Editorial: The case of the con call
Scam artists are on the prowl this holiday season, and people would be wise to stay on alert like the Rowan County woman who shared this experience Monday.
She received a phone call from a man who said her name had been chosen in a drawing for $30,000 by Global Cash Awards. All she had to do to claim her prize was to buy a MoneyPak reloadable debit card at a local store and put $395 on it to pay for her prize.
The woman was wary from the start. She became even more suspicious when the caller asked how long it would take her to get to the store and proceeded to rush her.
During the course of the conversation, she got the callerís supposed name (Tony) and phone number and promised to return his call. Instead, she called the Better Business Bureau and confirmed that the call was a scam.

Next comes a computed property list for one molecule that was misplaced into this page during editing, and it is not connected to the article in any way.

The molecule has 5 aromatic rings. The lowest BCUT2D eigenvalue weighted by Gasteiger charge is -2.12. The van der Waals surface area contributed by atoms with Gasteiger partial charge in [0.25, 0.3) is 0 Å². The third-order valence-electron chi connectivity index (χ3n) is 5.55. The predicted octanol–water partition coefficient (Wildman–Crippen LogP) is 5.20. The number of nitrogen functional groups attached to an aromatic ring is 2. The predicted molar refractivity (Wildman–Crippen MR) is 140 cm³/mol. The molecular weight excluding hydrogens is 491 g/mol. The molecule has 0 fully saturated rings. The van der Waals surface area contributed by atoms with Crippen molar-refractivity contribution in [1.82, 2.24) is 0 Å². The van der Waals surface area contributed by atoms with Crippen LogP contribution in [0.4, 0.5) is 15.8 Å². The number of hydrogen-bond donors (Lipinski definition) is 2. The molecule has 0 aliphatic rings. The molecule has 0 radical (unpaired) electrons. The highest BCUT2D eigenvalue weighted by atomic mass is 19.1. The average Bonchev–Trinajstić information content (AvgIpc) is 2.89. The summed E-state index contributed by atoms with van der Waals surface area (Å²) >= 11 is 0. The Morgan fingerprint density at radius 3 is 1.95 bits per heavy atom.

She did not call Tony back, but eventually he called her. When she said she knew his scheme was a scam, he told her to ěf— off, old lady,î and hung up.
Had she been less cautious, the woman would have bought the card with cash, given ěTonyî the card code and instantly have lost her $395 ó as many have done across the country. And she would never hear from ěTonyî again; the transaction would be completely untraceable. This has happened so frequently that North Dakota Attorney General Wayne Stenehjem issued a warning about scams specifically involving Green Dot MoneyPak cards or other reloadable pre-paid cards. Scammers have switched to the MoneyPak cards because authorities have issued so many warnings about Western Union and MoneyGram scams.
As N.C. Attorney General Roy Cooper and many others have warned, ěnever pay money upfront to get a loan or win a lottery or sweepstakes.î When in doubt, call Cooperís Consumer Protection Division at 1-877-5-NO-SCAM before entering into any transaction. You worked hard for your money. Donít let a lazy con artist trick you out of it.